My day can be divided into four very distinct stages:
Stage 1: Cute & Cuddly Stage
Stage 2: Liberation Stage
Stage 3: Survival Stage
Stage 4: Mindless Stage
Cute & Cuddly Stage is between wakeup and babysitter arrival (8AM — not a second later).
Liberation Stage lasts until babysitter departure (6PM — not a second earlier).
Survival Stage is between babysitter departure and last child sleeping (this stage always lasts longer than scheduled).
Mindless Stage is between last child sleeping and when I’ve checked, rechecked, and re-rechecked my phone so many times that my mind finally surrenders to the question: what in God’s name are you expecting to find here?!?
In other words, my day – and my sanity – revolve around my babysitter.
Clinical psychologists might call it a pathological dependence, and it is, indeed, rather strange to be so helplessly dependent on a person who specializes in changing diapers and folding underwear.
The dependance – like most addictions – can lead to some irrational – at times, inhumane – behavior. Like when the babysitter claims she’s sick, and you want to reply: if it’s not terminal, get your butt to work (and if it is terminal, we expect you here between chemo treatments). Or when her delayed train induces the same eruption of panic as, say, nuclear warfare. We may call her “The Help,” but a more accurate description would deem her “The Savior.” We pray for her speedy arrival, and without her, we fall to pieces.
Weekends entail a 48-hour Survival Stage, without the luxury of Liberation Stage. Which is why weekends tend to be far less dreamy than we make them look on Instagram.
It’s a syndrome I like to call “FOMOC” — fear of my own children (children whom, by the way, I love to death – if you couldn’t tell). My wife happens to be a much better parent, but she also happens to be a much better everything. I, on the other hand, suffer from an overwhelming case of FOMOC, despite an overwhelming adoration for those very same children.
As kids get older, we discover more sophisticated permutations of the same system (think: school, camp, and anything else that creates a breathable distance between parent and child) — but the underlying force that drives these costly mechanisms remains the same: fear of my own children. Our kids don’t need to be educated so much as we need them off our hands.
If I sound crude, it’s either because I am an inept parent, or because I am an honest parent just calling a spade a spade. If humans are hardwired for procreation, we’re even harder-wired for parental absolution. It’s no wonder that our most child-loving moments take place from a distance— when the kids are either sleeping, or away, or both. “From a distance, there is harmony…”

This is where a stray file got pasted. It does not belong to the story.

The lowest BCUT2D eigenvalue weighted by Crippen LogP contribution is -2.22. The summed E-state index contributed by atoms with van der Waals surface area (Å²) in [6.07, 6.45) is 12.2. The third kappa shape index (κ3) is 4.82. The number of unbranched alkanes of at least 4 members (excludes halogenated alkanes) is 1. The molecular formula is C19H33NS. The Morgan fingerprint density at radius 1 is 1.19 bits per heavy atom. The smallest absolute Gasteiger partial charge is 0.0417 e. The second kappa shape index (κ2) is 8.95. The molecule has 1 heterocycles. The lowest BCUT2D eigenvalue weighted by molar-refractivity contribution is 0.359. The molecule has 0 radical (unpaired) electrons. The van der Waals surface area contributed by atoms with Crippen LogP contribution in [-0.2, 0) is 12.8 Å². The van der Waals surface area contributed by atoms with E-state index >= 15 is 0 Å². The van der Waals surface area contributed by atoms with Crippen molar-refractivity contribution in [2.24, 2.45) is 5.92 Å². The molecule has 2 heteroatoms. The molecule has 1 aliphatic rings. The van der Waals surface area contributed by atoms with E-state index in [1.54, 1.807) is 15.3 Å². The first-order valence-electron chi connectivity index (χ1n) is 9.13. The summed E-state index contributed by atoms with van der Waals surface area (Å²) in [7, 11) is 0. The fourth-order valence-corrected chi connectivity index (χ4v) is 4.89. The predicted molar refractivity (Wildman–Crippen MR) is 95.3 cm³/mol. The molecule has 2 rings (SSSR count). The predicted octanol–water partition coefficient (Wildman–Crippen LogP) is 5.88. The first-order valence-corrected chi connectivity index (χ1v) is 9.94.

But why is unassisted parenting such a daunting task?
What induces “fear of my own children” despite an equal and opposite, genuinely heart-melting love of my own children?
One word: emotion.
Parenting is so insanely demanding not despite the fact, but precisely because of the fact that it is the most emotionally charged task a human being can ever undertake. If we didn’t care so much, we wouldn’t feel so much, and if we didn’t feel so much, we wouldn’t encounter the internal meltdowns that so chronically characterize the parenting rollercoaster. We fear our own children because we love our own children — we love them so much that our deep, dense, dominating emotions hijack our systems until we go completely and uncontrollably haywire.
It is one of the great ironies of parenthood that the very children we absolutely die for, are the same children that inspire so many kill-me-now moments. Sad as it may sound in theory, reality confirms that when it comes to family time, quality and quantity seem inversely proportionate.
So, when our babysitter told us that she needs to revisit her country of origin (= somewhere very far that I never felt empathetic enough to ask about) for two weeks (TWO WEEKS!?!?) with an excuse we simply could not challenge (her mother died, and for some reason, we are taking her word for it without demanding concrete evidence) it launched me into full-blown panic mode.
Two weeks with my own children.
Two weeks in survival/kill-me-now mode.
Two weeks of — breathe, breathe, breathe — actual parenting.
Recovering alcoholics begin their twelve steps with: “admitting we were powerless over alcohol— that our lives have become unmanageable.”
So I guess it’s time for me to shamelessly admit that I am powerless over my babysitter dependence.
And that my life is about to become unmanageable.
Wish me luck.